University of Basel Alum Shares Insights for Success

On April 27, the University of Basel (UNIBAS) planted the seeds for a new Swiss Alumni & Friends chapter in the Bay Area through a networking event at swissnex San Francisco.

During the event, led by UNIBAS Head of Communications and Marketing Matthias Geering, visitors connected to fellow UNIBAS alumni, strengthened ties to their alma mater, and expanded their Bay Area community.

The evening’s keynote speaker, Nico Ghilardi, an Associate Director and Senior Scientist at Genentech and a UNIBAS alumnus himself, shared his story of making it in the Bay Area.

After the event, we asked Ghilardi to share a little more about what his experience in the US has been like and how his UNIBAS background helped.

Q: What do you do at Genentech?

A: I am an Associate Director in the immunology discovery group. As such, I oversee the discovery and development of small molecule drugs for immunology indications from the biology side. I am also a Senior Scientist, and in that capacity I do original academic and disease focused basic research.

But drug development is hard, and one could argue it is getting even harder as time goes on. Across our industry, many obvious ideas have been tested and either succeeded or failed.

At Genentech, we try to improve our chances of success by thoroughly researching the biological mechanisms underlying the diseases we are working on. We have a very stringent decision making process, and all of our drug development programs have to have very high levels of biological validation in order to be progressed into the clinic.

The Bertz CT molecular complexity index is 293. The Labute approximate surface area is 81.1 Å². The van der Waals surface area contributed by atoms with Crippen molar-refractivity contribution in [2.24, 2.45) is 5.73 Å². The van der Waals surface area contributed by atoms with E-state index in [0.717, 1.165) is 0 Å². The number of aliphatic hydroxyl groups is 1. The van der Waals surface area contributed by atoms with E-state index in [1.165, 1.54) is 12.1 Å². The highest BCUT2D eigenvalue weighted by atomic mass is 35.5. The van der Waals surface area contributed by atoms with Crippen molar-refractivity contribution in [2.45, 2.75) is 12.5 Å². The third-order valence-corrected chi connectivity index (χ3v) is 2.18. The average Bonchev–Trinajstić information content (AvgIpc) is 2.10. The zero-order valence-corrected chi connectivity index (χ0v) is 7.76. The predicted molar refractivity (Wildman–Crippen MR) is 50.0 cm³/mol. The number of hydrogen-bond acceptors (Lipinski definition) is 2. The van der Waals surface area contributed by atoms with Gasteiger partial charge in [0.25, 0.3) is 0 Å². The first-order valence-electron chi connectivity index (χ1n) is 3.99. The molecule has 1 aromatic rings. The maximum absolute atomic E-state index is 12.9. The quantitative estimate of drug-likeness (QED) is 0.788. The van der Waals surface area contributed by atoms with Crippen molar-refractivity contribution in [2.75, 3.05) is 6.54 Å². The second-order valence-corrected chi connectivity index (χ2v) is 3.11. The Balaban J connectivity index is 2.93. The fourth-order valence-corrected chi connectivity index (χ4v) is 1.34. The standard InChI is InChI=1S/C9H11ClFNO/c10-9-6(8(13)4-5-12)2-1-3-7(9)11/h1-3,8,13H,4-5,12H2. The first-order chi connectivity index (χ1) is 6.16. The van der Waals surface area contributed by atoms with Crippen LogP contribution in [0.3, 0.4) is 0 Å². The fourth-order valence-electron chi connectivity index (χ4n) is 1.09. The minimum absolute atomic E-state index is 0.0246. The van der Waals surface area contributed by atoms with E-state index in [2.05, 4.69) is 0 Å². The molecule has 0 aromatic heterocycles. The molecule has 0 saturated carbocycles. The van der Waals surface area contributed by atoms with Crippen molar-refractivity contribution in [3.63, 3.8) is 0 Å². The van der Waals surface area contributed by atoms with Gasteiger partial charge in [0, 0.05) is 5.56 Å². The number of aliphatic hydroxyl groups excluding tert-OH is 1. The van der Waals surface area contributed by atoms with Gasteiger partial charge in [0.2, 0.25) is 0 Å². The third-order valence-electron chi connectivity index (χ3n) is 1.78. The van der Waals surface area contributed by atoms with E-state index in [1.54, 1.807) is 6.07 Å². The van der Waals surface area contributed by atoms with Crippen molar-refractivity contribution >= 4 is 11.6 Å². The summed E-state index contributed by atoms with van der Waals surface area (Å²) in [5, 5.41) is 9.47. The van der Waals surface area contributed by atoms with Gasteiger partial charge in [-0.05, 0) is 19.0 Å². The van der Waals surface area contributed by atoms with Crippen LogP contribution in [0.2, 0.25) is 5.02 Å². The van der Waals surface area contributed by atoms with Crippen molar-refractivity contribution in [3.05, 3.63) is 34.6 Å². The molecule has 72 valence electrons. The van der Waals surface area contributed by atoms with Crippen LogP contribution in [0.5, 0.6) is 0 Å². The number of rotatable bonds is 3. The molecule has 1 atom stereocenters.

In addition, we like to develop predictive diagnostics that identify the patients in which our drugs have the highest chances of working.

Q: What was the biggest challenge in coming to the US?

A: I did not expect a culture shock, but there definitely was one. When you arrive in a new country with just two bags and no money in your pockets, there are bound to be some difficulties.

In the beginning, I struggled with having to prove everything, from the fact that I was a safe driver to my commitment to pay bills on time. Although I had done these things in Switzerland, it didn’t matter – in the US I was considered an unknown because I had no history here.

These initial problems go away though, and over time I started to appreciate that the US had wonderful things to offer that I had not expected. One of these things, which I’d find hard to give up nowadays, is the incredible diversity of interesting people I have met socially and at work.

Q: What do you consider your greatest accomplishment?

A: I have a job that is the envy of many. In this job, I get to work with the best and brightest people from all disciplines, I get to work on drug projects that might one day substantially improve people’s health, and I still get to do completely academic research and publish high impact academic papers. I’m very grateful for having this job.

Q: How has the UNIBAS influenced you in your career path?

A: The University of Basel provided an outstanding education. I was inspired by wonderful teachers such as Werner Arber, Walter Gehring, and Gottfried Schatz, to name just a few. The most important person for my scientific career was my PhD advisor, Radek Skoda. He is one of the best scientists I have ever met (and I have met many great ones) and he taught me the scientific method with great passion and enthusiasm. I would not be where I am without him, and we are still good friends to this day.

Q: Why study at UNIBAS?

A: There is ample reason to study in Switzerland, whether at UNIBAS or at another institution. The scientific productivity of Switzerland is among the highest in the world, and in my mind that is because Swiss mentality emphasizes attention to detail, honesty, and perfection. These traits are very important in science.

Q: What does it mean to you to be a speaker here at swissnex San Francisco for this group of UNIBAS alumni and friends?

A: It is a great honor to be invited. I am more used to talking about my work than to talking about myself, but if anything I have experienced can be useful to other Swiss people, then I am glad to help.